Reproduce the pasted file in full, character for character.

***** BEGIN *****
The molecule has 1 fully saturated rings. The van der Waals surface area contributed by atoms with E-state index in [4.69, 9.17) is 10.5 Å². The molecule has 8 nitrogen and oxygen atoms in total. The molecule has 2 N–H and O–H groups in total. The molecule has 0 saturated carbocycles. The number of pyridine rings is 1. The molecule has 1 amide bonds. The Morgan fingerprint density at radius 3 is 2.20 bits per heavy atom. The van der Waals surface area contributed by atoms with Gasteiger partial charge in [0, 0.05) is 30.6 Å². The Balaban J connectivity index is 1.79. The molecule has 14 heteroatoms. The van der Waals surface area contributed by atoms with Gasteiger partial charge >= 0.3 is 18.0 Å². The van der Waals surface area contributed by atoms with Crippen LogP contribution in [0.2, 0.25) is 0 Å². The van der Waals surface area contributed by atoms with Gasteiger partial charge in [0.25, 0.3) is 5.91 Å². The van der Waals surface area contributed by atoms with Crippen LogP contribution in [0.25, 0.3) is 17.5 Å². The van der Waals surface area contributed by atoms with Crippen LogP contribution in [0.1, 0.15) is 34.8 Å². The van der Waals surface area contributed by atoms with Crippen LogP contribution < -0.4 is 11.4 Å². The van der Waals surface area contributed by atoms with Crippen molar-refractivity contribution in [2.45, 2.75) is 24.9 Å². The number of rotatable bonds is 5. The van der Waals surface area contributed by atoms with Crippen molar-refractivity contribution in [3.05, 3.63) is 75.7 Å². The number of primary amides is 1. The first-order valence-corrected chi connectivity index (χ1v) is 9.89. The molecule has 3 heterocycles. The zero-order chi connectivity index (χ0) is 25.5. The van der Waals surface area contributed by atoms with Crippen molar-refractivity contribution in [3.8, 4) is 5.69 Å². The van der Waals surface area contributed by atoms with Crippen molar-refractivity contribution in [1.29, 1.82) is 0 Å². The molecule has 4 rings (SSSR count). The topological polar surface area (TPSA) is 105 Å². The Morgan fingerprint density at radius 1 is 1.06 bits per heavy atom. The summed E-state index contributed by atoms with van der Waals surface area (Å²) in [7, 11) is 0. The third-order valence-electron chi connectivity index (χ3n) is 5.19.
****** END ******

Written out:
The molecule has 1 fully saturated rings. The van der Waals surface area contributed by atoms with E-state index in [4.69, 9.17) is 10.5 Å². The molecule has 8 nitrogen and oxygen atoms in total. The molecule has 2 N–H and O–H groups in total. The molecule has 0 saturated carbocycles. The number of pyridine rings is 1. The molecule has 1 amide bonds. The Morgan fingerprint density at radius 3 is 2.20 bits per heavy atom. The van der Waals surface area contributed by atoms with Gasteiger partial charge in [0, 0.05) is 30.6 Å². The Balaban J connectivity index is 1.79. The molecule has 14 heteroatoms. The van der Waals surface area contributed by atoms with Gasteiger partial charge >= 0.3 is 18.0 Å². The van der Waals surface area contributed by atoms with Crippen LogP contribution in [0.2, 0.25) is 0 Å². The van der Waals surface area contributed by atoms with Gasteiger partial charge in [0.25, 0.3) is 5.91 Å². The van der Waals surface area contributed by atoms with Crippen LogP contribution in [0.25, 0.3) is 17.5 Å². The van der Waals surface area contributed by atoms with Crippen LogP contribution in [0.1, 0.15) is 34.8 Å². The van der Waals surface area contributed by atoms with Crippen LogP contribution < -0.4 is 11.4 Å². The van der Waals surface area contributed by atoms with Crippen molar-refractivity contribution in [2.45, 2.75) is 24.9 Å². The number of rotatable bonds is 5. The van der Waals surface area contributed by atoms with Crippen molar-refractivity contribution in [3.05, 3.63) is 75.7 Å². The number of primary amides is 1. The first-order valence-corrected chi connectivity index (χ1v) is 9.89. The molecule has 3 heterocycles. The zero-order chi connectivity index (χ0) is 25.5. The van der Waals surface area contributed by atoms with Crippen molar-refractivity contribution in [3.8, 4) is 5.69 Å². The van der Waals surface area contributed by atoms with Crippen molar-refractivity contribution in [1.29, 1.82) is 0 Å². The molecule has 4 rings (SSSR count). The topological polar surface area (TPSA) is 105 Å². The Morgan fingerprint density at radius 1 is 1.06 bits per heavy atom. The summed E-state index contributed by atoms with van der Waals surface area (Å²) in [7, 11) is 0. The third-order valence-electron chi connectivity index (χ3n) is 5.19.